If you’re looking into debt consolidation or debt counseling programs, do your research. It’s as simple as Googling the company’s name to see how long they’ve been around and what kind of reviews they’ve gotten, Nitzsche says.
Consider working with nonprofits, which typically don’t have big advertising budgets. In other words, you won’t see a “Get out of debt fast!” infomercial on late-night TV from a legitimate debt counseling organization, he says.
Also, if you’re judgment proof, it’s much harder for debt collection agencies to come after you. When you’re judgment proof, you don’t have any wages for them to garnish, or your income comes from the government in the form of public assistance.
Knowing the statute of limitations for debt is also important. Nitzsche says this varies by state and type of debt, but generally ranges from three to 15 years.
After the statute of limitations has passed, debt collectors can’t sue you, but they can still ask you to repay the money.
Know Your Rights
There are a few things debt collectors can’t do under the Fair Debt Collection Practices Act.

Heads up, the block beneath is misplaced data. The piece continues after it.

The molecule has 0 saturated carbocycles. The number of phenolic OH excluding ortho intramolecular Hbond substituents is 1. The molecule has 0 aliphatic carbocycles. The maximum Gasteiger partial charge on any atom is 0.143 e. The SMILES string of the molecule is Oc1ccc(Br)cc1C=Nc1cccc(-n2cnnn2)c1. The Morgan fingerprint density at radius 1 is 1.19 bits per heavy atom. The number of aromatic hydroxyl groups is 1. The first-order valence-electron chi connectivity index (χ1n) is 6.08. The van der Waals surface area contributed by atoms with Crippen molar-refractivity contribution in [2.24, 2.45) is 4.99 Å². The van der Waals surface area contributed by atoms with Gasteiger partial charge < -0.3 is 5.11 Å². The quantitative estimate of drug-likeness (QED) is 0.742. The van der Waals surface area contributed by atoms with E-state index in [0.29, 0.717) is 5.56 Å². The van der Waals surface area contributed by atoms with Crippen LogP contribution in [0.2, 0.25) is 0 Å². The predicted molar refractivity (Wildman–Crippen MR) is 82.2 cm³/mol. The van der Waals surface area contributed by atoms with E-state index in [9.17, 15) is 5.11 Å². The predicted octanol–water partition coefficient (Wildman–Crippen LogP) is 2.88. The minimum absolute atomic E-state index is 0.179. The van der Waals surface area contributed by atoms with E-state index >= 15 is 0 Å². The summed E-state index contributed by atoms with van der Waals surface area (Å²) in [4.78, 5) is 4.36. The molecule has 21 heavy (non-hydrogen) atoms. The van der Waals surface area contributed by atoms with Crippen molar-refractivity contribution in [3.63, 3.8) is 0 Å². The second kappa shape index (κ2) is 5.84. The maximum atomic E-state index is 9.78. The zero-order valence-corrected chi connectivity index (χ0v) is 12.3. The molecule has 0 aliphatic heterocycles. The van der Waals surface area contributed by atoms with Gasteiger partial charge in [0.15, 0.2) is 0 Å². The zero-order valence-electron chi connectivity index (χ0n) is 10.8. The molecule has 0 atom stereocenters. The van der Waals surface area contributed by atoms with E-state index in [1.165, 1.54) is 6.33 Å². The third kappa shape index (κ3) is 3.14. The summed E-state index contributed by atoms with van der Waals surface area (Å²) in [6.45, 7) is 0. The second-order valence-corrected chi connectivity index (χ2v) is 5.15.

If you suspect a creditor is playing outside the law, submit a complaint with the Consumer Finance Protection Bureau or your state’s attorney general.
For starters, debt collectors can’t contact you at an unusual time or place — like late at night, early in the morning or at work if you’re not allowed to take personal calls.
Agencies cannot harass or threaten you with violence or arrest. Or use profane language. Or call repeatedly.
Collectors can’t pretend to be law enforcement or any other government official.
A debt collector can contact other people, but only to ask how to reach you — not publicize your debt or discuss how much you owe. The only people an agency can speak to about your debt is you, your spouse and your attorney.
If a collector knows you have an attorney, it cannot contact you instead.
If you tell one in writing to stop contacting you, it has to honor your request, except to tell you it will stop contacting you — or to inform you it’s taking legal action against you.
Agencies are also required to tell you some basic information about the debt, including the name of the creditor, amount owed and how you can dispute the debt or verify it.
Your turn: Have you ever been contacted by a debt collector?
Sarah Kuta is an education reporter in Boulder, Colorado, with a penchant for weekend thrifting, furniture refurbishment and good deals. Find her on Twitter: @sarahkuta.